I got this message from my friend tzeejay after he invited us to visit Yosemite with him over the Thanksgiving break. I was looking forward to the trip all week since I have not seen him in a while and I’ve never been to Yosemite.
Wednesday evening comes around, and he pulls up to our apartment in a huge white Cadillac Escalade. At first I assumed that mini van in German was slang for “huge SUV”, but then he said “They were out of mini vans.”
We made our way toward the central valley on 580, stopping in Dublin so that I could pick up a pair of boots and grabbing dinner at In-N-Out burger. We arrived in the evening at the Courtyard in Merced and spent the night there before leaving early Thursday morning toward Yosemite.
The biggest challenge with traveling during a massive national holiday is that there is a lack of places that are open to get meals. We went through Mariposa, CA on the way to the mountain and every single restaurant and diner in the entire city was closed. Luckily there was a gas station deli that was open so we stopped there to grab some food. They had some delicious fatty and cheesy double sausage breakfast sandwiches and mediocre gas station coffee.
We finally got to Yosemite National Park. I was surprised at how many people were there during a holiday. I can’t imagine what it must be like there during a weekend in the summer.
I’ve seen a lot of beauty during my travels, but I think that Yosemite Valley is the most beautiful place on earth.
There was a super interesting article in the SF Chronicle today about scorpions. It profiled Lauren Esposito, an arachnologist at the California Academy of Sciences, and her work studying these creatures. The venom found in some species of scorpions has been used to provide us with insights in fighting disease and developing opioid free pain relief. She discussed how original scorpions were over six feet long. Can you image?
It all began, she said, about 450 million years ago, when the ancestors of scorpions became the first arthropods to leave the sea. At the time, they were monsters, up to 6½ feet long, with stingers to match.
Python for Data Science is an introductory course that provides an overview of various tooling that exists in the python world that is useful for data science purposes.
This includes things like:
The numpy library
The scipy library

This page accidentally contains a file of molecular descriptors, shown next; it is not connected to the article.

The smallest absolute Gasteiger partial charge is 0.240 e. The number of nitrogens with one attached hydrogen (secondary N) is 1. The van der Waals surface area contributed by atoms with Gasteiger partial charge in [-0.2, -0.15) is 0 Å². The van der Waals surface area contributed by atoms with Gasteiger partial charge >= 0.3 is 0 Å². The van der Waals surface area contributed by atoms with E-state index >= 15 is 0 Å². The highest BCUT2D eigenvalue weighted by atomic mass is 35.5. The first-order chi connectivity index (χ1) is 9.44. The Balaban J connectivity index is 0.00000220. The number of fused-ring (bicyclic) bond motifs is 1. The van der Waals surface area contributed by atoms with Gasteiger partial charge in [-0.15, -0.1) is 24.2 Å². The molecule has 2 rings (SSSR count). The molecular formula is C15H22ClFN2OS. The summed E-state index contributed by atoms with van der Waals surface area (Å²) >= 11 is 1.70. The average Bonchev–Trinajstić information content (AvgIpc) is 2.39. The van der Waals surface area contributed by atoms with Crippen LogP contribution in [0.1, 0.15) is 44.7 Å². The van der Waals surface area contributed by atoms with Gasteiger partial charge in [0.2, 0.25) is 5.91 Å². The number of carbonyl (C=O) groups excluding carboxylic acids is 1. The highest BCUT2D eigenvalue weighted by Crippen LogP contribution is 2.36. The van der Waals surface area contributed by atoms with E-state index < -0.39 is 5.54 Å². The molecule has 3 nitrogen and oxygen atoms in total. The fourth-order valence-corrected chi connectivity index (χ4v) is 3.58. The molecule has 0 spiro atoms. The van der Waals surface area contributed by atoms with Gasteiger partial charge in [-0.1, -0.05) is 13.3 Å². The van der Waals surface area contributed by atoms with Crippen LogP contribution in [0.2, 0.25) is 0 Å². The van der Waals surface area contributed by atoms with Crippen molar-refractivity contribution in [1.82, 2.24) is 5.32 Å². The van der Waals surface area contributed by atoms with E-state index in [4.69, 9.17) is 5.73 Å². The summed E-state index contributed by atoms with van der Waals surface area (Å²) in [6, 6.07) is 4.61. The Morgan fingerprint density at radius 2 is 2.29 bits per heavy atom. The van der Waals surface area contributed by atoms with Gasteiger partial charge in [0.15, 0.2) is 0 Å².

The pandas library
The matplotlib library
The course provides an excellent overview to python, and suggests using anaconda which is a distribution of python geared toward data science purposes. Although this is a great way to get started with python if you have never used it before, installing multiple versions of python (which this approach would do) can be quite a pain to manage long term. This is especially true if you use python for other purposes such as web development with flask or django.
If you try to work through some of the jupyter notebooks that are presented in the course without installing anaconda, you will often see error messages like this:
ModuleNotFoundError Traceback (most recent call last)
1 get_ipython().run_line_magic('matplotlib', 'inline')
2 import numpy as np
----> 3 from scipy import misc
4 import matplotlib.pyplot as plt
ModuleNotFoundError: No module named 'scipy'
The solution is of course to install the package that is missing. In the example above we can install the missing package with pip3 install scipy.
You can use the one liner below to install all of the required packages for the course in one go. Note, this assumes you already have python3 and pip3 installed on your computer.
I’m taking a data science course on EdX as a part of the UCSD MicroMaster program. I’ve always been curious in data science from a cursory point of view, but now I want to use it to analyze and understand business problems.
I’ve been in New York City for two days now. One of the greatest cities in the world; center of the universe, a culinary heaven, full of Michelin star restaurants, and all I keep eating is Gray’s Papaya Hot Dogs and cheap slices of pizza.
I’ve been walking in circles around the 4-5 block radius between 35th and 45th street and 8th avenue with papaya juice in one sauerkraut smelling hand and a cigarette in the other.
There is a mustard stain on my hoody. I am getting ready to fall into a hot dog coma. I couldn’t be happier.
In a recent blog post on the Vonnegut Library blog, Rai Peterson, an English Professor at Ball State University writes about the perception of how writers only come from
“that cluster of states on the east coast that were so small their names on maps had to be written on the ocean.”
One of my favorite quotes from “A Man Without a Country”, is when Vonnegut describes himself as a “continental freshwater person”. This is one of the more interesting ways that I have heard someone describe the mindset that comes with growing up in the midwest. Despite my love for Vonnegut’s work, I am a bit ashamed to admit that until I visited the Vonnegut Museum and Library I had no idea that he was from Indianapolis.
Growing up in Cincinnati Ohio, I also dreamed of becoming a writer and the sentiment that Peterson describes rings true to me to this day.
Later in life, like many others, I escaped the continental freshwater, and found my way to a city by the ocean. Over the last few years I have been visiting every state capital and reading a ton of books along the way. Vonnegut, along with all of the other writers in those lists who did not come from a city by the ocean give me a lot of hope that although writers may end up in the same place, but they can come from anywhere.